Neighbourhoods and Developments

Lawrence Rieper’s Presentation to City Council on August 26 re: 388 Machleary Street:

I have lived in the Old City Neighbourhood for many years. This proposal is ridiculous. The proponent refers to the site use as Medium Density Residential. With upwards of 175 units on about 4 stories, it qualifies for high Density Residential, normally reserved for high-rises. In fact out of all the collection of built and proposed high-rises in the city, only one comes close to 175 units (the average is closer to 120). The winner is Pacifica, on Front Street, with 169 units on 20 floors. The one that sits heavily on the seafront and blocks the bottom of Campbell Street. Pacifica has, and 388 Machleary intends to have, townhouses too.We don’t know what, if any, efforts Molnar made to find a client that wanted a community service building (like Chartwell, the former owner), but they acquired a cleared site of 1.16 hectares for about $3.3M, with an incredible view of our harbor – that had not been fully visible for nearly a century. Certainly 100 to 200 people appreciated the unobstructed view from the site to watch the snowbirds this summer and last year.

NOCA took a proactive stance to encourage development of 388 Machleary Street, and ended up with interest from Molnar. Hardly a mutually supportive relationship – NOCA an open community organization and Molnar, a private business. Both sides needed to learn about zoning and the latter about local conditions, much of which knowledge was gained from various open houses. Their presentations of density seem to have varied very little over the past year or two.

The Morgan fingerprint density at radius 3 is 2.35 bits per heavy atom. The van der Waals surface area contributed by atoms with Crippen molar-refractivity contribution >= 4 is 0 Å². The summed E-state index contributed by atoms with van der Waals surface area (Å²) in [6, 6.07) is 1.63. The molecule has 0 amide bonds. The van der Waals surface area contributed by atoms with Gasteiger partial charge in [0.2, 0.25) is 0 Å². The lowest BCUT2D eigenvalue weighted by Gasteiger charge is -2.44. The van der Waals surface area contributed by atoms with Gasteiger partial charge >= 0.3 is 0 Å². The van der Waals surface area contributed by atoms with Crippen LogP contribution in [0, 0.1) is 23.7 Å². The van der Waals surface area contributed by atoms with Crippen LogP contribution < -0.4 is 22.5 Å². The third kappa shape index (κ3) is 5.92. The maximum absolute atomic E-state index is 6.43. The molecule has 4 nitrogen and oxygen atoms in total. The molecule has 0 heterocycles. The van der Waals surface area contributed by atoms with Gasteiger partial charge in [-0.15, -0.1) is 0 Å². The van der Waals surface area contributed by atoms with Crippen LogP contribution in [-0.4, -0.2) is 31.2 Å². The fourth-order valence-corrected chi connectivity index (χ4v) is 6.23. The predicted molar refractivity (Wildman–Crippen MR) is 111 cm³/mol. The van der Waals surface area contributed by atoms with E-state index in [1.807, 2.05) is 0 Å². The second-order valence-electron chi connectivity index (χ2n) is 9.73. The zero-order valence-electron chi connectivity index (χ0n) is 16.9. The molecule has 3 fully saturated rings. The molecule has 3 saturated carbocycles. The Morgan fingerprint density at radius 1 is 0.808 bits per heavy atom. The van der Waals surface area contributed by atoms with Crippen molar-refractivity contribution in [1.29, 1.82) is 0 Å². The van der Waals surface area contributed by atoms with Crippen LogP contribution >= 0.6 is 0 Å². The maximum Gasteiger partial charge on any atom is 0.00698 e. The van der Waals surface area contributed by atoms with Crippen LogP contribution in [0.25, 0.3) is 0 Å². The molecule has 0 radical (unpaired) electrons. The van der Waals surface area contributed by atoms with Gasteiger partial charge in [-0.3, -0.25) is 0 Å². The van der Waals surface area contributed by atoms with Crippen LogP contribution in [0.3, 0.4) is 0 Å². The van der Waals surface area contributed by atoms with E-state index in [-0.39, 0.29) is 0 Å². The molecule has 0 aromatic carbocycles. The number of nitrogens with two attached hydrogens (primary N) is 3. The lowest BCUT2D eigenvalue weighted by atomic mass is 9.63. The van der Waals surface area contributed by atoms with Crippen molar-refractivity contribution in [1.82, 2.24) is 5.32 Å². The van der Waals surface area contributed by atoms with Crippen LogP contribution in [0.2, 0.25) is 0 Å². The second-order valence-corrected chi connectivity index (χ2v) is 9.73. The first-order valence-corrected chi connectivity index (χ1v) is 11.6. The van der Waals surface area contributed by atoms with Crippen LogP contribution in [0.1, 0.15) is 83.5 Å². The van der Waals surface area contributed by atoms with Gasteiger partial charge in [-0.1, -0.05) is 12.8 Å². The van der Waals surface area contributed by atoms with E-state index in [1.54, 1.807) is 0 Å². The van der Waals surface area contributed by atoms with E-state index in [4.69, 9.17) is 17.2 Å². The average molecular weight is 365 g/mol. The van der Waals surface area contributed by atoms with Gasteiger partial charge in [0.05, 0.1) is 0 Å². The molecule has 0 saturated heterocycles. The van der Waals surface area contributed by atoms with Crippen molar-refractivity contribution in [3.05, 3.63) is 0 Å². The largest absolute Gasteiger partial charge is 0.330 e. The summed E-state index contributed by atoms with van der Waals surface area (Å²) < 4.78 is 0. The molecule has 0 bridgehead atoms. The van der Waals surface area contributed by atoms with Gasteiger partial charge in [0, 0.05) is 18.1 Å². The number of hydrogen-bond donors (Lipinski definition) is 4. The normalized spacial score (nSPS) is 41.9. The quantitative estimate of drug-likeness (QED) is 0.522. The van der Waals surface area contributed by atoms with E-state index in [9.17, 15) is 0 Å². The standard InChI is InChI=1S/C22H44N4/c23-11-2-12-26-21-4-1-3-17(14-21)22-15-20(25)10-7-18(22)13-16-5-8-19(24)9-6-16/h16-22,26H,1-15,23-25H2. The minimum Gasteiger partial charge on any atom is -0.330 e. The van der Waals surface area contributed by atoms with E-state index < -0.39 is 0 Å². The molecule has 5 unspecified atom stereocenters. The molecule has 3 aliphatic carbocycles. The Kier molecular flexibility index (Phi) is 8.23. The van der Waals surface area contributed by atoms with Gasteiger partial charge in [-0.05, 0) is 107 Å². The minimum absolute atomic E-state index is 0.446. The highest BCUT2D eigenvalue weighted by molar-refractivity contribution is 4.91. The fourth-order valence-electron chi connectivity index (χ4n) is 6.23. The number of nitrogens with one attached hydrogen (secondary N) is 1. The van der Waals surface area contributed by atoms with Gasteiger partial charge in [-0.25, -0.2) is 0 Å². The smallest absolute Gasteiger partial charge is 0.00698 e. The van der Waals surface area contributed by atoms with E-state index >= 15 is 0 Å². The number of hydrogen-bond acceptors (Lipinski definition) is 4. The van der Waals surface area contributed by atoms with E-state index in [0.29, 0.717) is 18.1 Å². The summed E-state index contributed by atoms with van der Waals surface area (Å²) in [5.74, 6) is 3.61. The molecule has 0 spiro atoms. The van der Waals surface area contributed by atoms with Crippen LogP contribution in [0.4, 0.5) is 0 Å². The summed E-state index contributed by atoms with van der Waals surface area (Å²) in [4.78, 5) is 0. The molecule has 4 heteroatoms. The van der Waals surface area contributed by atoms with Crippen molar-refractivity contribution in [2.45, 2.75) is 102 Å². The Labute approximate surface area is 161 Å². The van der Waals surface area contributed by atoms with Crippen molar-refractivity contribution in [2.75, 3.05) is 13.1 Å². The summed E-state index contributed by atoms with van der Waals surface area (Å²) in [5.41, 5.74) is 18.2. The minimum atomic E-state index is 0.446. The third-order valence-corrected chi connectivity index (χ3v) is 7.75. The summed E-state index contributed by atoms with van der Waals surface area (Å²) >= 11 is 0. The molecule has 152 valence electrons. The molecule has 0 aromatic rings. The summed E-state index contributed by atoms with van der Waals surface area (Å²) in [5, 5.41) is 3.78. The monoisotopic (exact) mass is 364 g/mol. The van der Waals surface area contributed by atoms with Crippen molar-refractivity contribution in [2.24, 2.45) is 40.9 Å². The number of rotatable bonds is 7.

In 1992, after a couple of years of community meetings, the City created the Old City Neighbourhood Concept plan, detailing the zoning in its area.  The plan is unique in the fact that it enshrines the precedence and priority of the Old City Neighbouthood Plan policies and land designations over the OCP. I believe this priority and precedence is still active in the plan. I have seen no evidence of a legal deletion of the two page preamble signed by Mayor Joy Leach & Jim Bowden and I have checked all the amendments since. You will see that the neighborhood plan was intended to last into the future and protect this community.

Quoting the preamble: “Future High Density Development (100 units/ha. and greater) shall generally be restricted to the downtown core.” The maximum density target specified in the OCP is 50 units per hectare. Another example of how dense and inappropriate this proposal is. The illustrations (without the trees), remind me of maximum security prison.

I have tried to understand both Corridor (COR) and Comprehensive Development (CD). The former has no connection with a road or passage, just the property and COR1 is designated as medium density residential. Apparently, 388 may be some other unspecified type of corridor with other options. CD 11 doesn’t yet exist, but will be the result of creative negotiations between local government and the developer to create a feasible development plan, to create ‘one of a kind zones’. Existential!
What I’d like for the site is clarity on the legality of the Neighbourhood Plan and City staff and Council to protect the interests of its residents as much as or more than developers. This property is suitable to become a public park or be zoned single-family duplex like the surrounding area. Molnar Group doesn’t seem to appreciate the scale here.

OCP (quotes): “The Old City …Plan is attached hereto and made a part of this plan. “The policies and land designations of the Old City… Plan constitute the OCP policies and designations for the Old City …Plan area. The Old City… Plan, policies and designations take precedence over, and replace, other policies in the OCP where they conflict.” AND
The Old City Neighbourhood Plan has a two page preamble: “This schedule is the old City Neighbourhood Concept Plan. The policies and land designations of this plan constitute the official Community plan policies and designations for the plan area. As a result, policies and designations of Schedule ‘J’ have priority over other policies in the OCP which may conflict with the policies of this schedule”(Old City Plan).

End of Lawrence Rieper’s Presentation to Council

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